Workshop shares how humans and robots can work together

Global Business

Many experts believe the field of robotics has advanced at a pace faster than any time in history, thanks to the coming together of industry and academia. The next big thing is now being called “collaborative robotics”, or how humans and robots can work together.

CCTV Amreica’s Mark Niu has this report from San Jose.

Working alongside a robot efficiently and safely. That’s the focus of the International Collaborative Robots Workshop in San Jose, which brings together some of the world’s foremost experts on robotics.

Robotics company, Yaskawa Motoman shows how it uses a people meter to let the robot know to slow down when a person has entered the room.

Conference shares how humans and robots can work together

Many experts believe the field of robotics has advanced at a pace faster than any time in history, thanks to the coming together of industry and academia. The next big thing is now being called "collaborative robotics", which is how humans and robots can work together.

“How do we gain the benefits of robot technology and their human collaborators? Robots can inherently be dangerous machines. You’ve brought them in because they are able to pick up heavy weights, move them very quickly and yet we still want the operator to be able to make some important decisions in the process. That’s what collaboration is,” said Erik Nieves, Technology Director of Yaskawa Motoman.

Robots are inherently designed to be able to work with humans safely. Everything from the materials, to the operation speed to the sensors all allow people to bump into it and remain safe from injury.

Baxter is a humanoid robot, has two arms and a face, is to make him more inviting in the workplace environment so employees feel comfortable around Baxter. When Baxter’s running he’s concentrating and he’ll have that look. When there’s an error, he’ll actually get a look of concern on his face,” said Zach Gomez, Field Sales Engineer of Rethink Robotics.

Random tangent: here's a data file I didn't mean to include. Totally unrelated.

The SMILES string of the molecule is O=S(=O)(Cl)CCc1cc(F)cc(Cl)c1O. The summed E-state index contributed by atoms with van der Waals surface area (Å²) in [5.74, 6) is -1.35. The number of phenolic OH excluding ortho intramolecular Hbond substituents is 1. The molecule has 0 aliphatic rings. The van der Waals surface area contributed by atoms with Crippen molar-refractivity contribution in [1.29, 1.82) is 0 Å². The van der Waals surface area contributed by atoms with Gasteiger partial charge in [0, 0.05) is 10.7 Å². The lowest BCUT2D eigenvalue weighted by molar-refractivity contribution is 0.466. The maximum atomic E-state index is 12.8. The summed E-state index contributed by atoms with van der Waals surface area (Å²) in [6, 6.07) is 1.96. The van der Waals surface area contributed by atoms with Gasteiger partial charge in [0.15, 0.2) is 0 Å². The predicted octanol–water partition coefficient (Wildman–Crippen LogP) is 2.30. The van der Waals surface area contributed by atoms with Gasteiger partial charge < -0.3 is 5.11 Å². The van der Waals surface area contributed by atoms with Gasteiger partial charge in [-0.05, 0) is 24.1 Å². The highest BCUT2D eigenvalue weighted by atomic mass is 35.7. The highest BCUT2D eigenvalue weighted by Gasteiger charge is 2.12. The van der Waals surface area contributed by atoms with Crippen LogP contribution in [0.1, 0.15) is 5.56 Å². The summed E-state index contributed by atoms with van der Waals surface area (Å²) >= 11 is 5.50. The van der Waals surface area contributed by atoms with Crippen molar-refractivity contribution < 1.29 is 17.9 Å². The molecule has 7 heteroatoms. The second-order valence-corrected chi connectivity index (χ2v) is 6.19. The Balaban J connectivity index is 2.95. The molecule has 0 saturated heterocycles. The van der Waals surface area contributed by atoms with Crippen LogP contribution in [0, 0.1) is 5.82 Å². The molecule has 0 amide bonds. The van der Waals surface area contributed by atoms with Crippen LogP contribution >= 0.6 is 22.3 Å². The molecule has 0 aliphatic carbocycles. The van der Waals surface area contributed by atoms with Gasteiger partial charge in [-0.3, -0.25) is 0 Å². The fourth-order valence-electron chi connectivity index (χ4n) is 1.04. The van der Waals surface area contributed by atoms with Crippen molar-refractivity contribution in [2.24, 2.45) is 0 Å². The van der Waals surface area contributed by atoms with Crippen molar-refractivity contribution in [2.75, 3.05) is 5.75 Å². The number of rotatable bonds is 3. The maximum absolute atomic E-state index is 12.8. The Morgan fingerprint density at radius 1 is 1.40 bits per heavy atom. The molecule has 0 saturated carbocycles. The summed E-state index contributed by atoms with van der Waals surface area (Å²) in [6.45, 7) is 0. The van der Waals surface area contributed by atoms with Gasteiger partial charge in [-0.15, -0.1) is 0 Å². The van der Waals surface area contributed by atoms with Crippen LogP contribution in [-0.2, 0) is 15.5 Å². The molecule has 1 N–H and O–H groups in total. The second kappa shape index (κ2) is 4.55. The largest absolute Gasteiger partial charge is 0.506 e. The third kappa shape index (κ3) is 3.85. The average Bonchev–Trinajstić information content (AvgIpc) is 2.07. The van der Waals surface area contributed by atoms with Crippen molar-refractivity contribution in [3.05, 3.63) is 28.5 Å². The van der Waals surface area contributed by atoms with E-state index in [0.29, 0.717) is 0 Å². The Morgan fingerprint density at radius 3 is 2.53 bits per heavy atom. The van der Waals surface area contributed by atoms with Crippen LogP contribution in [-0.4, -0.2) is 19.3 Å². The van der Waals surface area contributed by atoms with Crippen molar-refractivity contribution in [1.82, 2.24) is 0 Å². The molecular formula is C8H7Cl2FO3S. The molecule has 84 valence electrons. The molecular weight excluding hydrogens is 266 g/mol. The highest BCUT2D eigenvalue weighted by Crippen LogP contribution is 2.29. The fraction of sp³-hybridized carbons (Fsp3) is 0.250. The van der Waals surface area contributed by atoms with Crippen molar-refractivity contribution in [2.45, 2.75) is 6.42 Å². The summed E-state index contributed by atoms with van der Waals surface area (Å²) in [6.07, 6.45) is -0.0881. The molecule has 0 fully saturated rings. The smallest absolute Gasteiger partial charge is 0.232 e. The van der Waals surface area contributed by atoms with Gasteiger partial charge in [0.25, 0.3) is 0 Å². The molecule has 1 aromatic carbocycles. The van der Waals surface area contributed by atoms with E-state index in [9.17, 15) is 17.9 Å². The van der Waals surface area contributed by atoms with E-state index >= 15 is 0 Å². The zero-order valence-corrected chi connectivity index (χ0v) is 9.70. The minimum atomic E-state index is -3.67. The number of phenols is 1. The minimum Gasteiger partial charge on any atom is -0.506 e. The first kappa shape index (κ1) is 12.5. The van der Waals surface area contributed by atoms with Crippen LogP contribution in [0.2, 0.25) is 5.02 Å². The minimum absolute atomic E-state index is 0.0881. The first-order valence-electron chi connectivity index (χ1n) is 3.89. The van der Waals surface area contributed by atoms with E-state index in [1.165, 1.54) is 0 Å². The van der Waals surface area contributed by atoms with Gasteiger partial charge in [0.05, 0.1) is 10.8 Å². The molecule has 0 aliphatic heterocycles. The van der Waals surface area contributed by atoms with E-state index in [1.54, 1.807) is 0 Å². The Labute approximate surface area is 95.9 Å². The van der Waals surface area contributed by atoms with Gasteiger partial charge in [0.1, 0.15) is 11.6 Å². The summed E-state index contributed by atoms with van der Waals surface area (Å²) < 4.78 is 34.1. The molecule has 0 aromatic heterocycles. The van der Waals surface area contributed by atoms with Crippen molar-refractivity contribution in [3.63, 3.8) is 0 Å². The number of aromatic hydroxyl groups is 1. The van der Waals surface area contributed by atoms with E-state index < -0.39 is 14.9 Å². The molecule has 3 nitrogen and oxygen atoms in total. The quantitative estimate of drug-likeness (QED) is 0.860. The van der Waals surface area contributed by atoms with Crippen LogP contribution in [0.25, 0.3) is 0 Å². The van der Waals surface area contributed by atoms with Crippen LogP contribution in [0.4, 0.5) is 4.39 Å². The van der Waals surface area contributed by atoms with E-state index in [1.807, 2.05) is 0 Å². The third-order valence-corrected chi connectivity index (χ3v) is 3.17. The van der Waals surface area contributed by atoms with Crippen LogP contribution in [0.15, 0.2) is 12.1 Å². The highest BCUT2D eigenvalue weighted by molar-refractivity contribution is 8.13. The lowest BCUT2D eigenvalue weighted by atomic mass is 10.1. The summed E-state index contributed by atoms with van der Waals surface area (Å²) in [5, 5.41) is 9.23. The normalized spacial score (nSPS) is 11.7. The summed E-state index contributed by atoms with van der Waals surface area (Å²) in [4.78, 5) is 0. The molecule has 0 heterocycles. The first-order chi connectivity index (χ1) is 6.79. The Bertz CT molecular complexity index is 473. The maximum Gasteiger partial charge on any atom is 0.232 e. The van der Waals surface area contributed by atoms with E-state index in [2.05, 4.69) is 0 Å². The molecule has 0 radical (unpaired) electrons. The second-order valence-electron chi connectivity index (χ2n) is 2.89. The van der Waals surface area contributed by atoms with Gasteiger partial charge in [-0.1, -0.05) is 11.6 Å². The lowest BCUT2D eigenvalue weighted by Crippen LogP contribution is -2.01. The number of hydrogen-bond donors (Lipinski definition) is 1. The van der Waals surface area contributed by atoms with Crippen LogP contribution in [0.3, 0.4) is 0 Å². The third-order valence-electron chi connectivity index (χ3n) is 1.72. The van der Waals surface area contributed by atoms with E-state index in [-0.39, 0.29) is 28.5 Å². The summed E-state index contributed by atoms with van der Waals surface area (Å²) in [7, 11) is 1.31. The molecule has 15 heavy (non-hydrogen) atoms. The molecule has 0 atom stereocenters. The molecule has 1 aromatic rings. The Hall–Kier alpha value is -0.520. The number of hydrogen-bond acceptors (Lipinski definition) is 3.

LBR from Kuka Robotics, is designed to intelligently help humans in everything from production assembly to food service to even surgery.

“That’s really the future where you have a surgeon in a remote location actually doing a surgical procedure with telerobotics,” said Michael Beaupr who works for KUKA Robotics.

Rich Mahoney is the director of robotics from SRI International, a non-profit innovation center whose research has led to numerous products such as the computer mouse and the mobile assistant Siri. One of SRI’s latest projects is the robot Taurus, which could someday help humans defuse bombs.

“All of this robots evolution is gonna take jobs away and robots are gonna take over the world. There’s more opportunities for robots to do good things and to improve the overall quality of life for everybody in the world than there are for those scenarios to play out,” said Mahoney.

Although cost remains an obstacle, experts here believe more humans and robots working side by side is inevitable, which is why they continue to search for the best formula for minimum separation and maximum collaboration.